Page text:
NY Primary Voter Purge Still Under Investigation Amid Calls For Election Reform

NY Attorney General’s Office received 10 times as many complaints during the primaries than in any other election

People line up to check into their voting station at Public School 321 on April 19, 2016 in the Brooklyn borough of New York City.
People line up to check into their voting station at Public School 321 on April 19, 2016 in the Brooklyn borough of New York City. Stephanie Keith/Getty Images

The Empire State is a Democratic Party stronghold and was a vital turning point in the primaries. Yet by the end of April, the New York Democratic primary had the second lowest voter turnout (19.7 percent) of all Democratic primaries, behind Louisiana. Though Hillary Clinton had a comfortable lead in pledged delegates, Sen. Bernie Sanders was experiencing a surge, winning the previous seven out of eight states. A potential win in New York could have proved to be a catalyst for Sanders’ comeback, but the foundation of the New York Democratic Party was not set up in his favor. The primary was constricted by rules that promoted voter suppression, coupled with issues that have yet to be explained or adequately addressed.

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Some 126,000 voters were inexplicably purged from voter rolls in Brooklyn during the Democratic primary. The New York Attorney General’s Office would not comment on the purge as it is still under investigation. Two election officials, Diane Haslett-Rudiano and Betty-Ann Canizio Aquil, were suspended in the wake of the controversy. But the purge was just one of many issues that arose during the primary, most of which occurred in the New York City area, where Clinton’s victory in the state primary was solidified.

On December 6, New York Attorney General Eric Schneiderman issued a press release outlining several issues that arose during the Democratic primary, and then proposed remedies. “The voting issues we uncovered during the April primary were widespread, systemic and unacceptable,” said the release. “The right to vote is the right that protects all other rights. New York must become a national leader by protecting and expanding voting rights throughout the state.”

The New York State Attorney General’s Office received ten times as many complaints during the primaries than in any other election. Two-thirds of those revolved around voting barriers caused by rules, laws, procedures, and practices. The New York Democratic primary is closed off to independent voters. It stipulates a voter must register as a Democrat six months before the primaries in order to become eligible—one of the most restrictive deadlines in the country.

The New York Attorney General’s Office noted many voters were barred because the Board of Election Offices failed to properly process voting registrations, the DMV’s online voter registration system stalled and went offline due to high volume of registration requests before the six-month deadline, and some state agencies failed to transmit voter registration data in time for the primaries. The office also said 20 percent of the complaints they received were due to reduced poll hours and poll precincts moving without informing voters.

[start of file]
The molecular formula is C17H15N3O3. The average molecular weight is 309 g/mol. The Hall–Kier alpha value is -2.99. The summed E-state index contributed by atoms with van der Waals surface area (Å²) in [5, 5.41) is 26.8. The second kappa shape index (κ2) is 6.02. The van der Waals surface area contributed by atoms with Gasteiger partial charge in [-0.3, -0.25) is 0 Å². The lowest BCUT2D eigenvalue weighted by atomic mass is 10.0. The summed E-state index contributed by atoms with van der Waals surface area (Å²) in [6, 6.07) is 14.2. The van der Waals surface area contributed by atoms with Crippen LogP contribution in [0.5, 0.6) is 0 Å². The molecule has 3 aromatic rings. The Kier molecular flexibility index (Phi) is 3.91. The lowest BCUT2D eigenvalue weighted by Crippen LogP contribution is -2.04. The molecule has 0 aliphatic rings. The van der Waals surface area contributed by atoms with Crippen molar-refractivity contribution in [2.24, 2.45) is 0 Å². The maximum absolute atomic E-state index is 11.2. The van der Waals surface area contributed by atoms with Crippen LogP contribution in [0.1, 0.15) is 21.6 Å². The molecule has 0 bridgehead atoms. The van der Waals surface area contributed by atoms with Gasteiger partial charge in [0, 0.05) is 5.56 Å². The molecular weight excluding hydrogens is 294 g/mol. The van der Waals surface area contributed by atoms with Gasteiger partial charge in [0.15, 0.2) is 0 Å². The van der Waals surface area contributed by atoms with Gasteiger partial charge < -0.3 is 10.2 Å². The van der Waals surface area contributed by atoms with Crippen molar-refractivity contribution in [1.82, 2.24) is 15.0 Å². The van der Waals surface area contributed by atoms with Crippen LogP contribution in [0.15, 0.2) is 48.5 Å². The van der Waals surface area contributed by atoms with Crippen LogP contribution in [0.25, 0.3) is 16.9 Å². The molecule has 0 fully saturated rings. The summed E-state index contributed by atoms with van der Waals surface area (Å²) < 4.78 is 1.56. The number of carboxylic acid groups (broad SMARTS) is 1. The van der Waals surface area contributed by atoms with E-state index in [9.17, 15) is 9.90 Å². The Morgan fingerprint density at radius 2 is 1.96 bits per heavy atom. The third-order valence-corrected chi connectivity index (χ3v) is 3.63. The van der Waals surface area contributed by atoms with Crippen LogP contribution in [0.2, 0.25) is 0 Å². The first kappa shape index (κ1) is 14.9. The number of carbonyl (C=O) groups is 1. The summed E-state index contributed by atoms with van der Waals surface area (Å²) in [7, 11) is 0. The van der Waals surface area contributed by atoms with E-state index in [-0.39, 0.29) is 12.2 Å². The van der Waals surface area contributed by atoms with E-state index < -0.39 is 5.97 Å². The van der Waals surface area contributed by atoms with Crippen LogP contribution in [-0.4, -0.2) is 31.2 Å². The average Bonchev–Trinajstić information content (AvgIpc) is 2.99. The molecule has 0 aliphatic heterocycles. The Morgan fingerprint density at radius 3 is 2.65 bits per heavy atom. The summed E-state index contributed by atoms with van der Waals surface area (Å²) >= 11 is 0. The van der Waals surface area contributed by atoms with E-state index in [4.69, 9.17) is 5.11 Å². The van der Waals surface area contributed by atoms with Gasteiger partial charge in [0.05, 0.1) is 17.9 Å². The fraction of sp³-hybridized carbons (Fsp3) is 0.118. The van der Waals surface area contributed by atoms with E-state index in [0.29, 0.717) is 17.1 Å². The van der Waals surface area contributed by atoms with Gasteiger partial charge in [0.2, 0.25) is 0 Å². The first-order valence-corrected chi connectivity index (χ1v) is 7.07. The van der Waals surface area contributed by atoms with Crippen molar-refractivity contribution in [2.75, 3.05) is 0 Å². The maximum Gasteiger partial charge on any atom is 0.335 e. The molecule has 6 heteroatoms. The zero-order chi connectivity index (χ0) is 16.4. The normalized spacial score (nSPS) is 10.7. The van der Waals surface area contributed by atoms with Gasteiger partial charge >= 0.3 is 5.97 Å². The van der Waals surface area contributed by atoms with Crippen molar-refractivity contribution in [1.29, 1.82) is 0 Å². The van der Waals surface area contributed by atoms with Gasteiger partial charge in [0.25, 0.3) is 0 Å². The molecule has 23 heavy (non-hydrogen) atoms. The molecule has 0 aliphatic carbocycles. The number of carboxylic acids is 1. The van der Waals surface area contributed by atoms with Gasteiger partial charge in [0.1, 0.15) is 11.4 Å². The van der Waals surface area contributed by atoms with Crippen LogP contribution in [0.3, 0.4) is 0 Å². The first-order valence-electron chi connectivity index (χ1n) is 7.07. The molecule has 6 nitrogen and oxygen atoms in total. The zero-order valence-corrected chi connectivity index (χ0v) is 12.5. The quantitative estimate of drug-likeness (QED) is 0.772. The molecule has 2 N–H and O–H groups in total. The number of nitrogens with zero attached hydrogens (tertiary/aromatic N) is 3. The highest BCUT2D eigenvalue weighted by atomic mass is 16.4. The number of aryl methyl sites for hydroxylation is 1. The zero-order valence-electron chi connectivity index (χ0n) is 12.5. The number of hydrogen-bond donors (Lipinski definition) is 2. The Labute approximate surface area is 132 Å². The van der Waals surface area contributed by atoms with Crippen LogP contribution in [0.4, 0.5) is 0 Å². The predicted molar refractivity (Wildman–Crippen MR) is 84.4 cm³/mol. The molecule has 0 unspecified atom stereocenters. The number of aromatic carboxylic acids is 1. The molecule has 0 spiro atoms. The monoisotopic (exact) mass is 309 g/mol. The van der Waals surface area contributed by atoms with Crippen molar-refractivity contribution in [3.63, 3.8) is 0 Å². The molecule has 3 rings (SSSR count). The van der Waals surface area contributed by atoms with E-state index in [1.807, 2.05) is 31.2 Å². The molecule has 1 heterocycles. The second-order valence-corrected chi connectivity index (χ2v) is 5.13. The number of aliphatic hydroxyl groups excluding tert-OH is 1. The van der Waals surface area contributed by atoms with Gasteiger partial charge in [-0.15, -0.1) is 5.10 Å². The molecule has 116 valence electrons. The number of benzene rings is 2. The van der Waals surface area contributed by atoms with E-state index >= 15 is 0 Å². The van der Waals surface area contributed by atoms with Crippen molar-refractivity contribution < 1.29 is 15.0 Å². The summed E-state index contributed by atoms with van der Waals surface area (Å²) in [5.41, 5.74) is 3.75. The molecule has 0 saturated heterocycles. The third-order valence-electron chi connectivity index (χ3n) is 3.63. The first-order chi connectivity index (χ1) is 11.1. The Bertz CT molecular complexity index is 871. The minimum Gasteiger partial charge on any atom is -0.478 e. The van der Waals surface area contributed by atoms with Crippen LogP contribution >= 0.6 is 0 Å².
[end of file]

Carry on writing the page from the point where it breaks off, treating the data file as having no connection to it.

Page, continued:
Schneiderman outlined several election reforms New York needs, and which can be addressed in the 2017 New York Votes Act. The bill includes enacting automatic voter registration, same-day voter registration, online voter registration, creating a system of permanent voter registration, and reducing the restrictive deadline for voters to change their party enrollment from six months to 10 days. But the deadline should be removed entirely, and the New York Democratic primaries should be opened to independent voters.

Independent voters are increasingly becoming the largest voter demographic in the country. The presidential election is ultimately decided by them, and it is hypocritical to expect these demographics to fall in line behind the Democratic Party nominee after party elites shut them of participating in the primaries. Primaries should serve as an opportunity for Democrats to reach out to voters and bring them into the party.

New York currently doesn’t have early primary voting, which significantly contributed to low voter turnout. Voters in New York City, one of the largest cities in the world, only had one day during the work week to cast their ballot. Many people cannot afford to take time off from work to wait in long lines. The New York Attorney General Office proposed allowing registered voters to cast ballots any day starting two weeks before an election. Enhancing poll worker training, instituting uniformity of poll site access hours across the state, and restoring voter rights for citizens on parole were some other election reforms proposed by the office.

The New York Attorney General Office’s proposed reforms would be a positive first step in expanding and promoting democracy in New York. Sadly, the Democratic Party has made little effort to enact such measures within their own primaries because the outcome in New York and other places was favorable to the Democratic Party establishment. Though it is hypocritical for the Democratic Party to allow rules and procedures to persist in their primaries which are designed to suppress voting, these rules are likely deliberately kept in place as they allow party leadership to garner greater influence over the outcome of their own primaries, meaning the candidates they prefer can be boosted into winning the party nominations.

NY Primary Voter Purge Still Under Investigation Amid Calls For Election Reform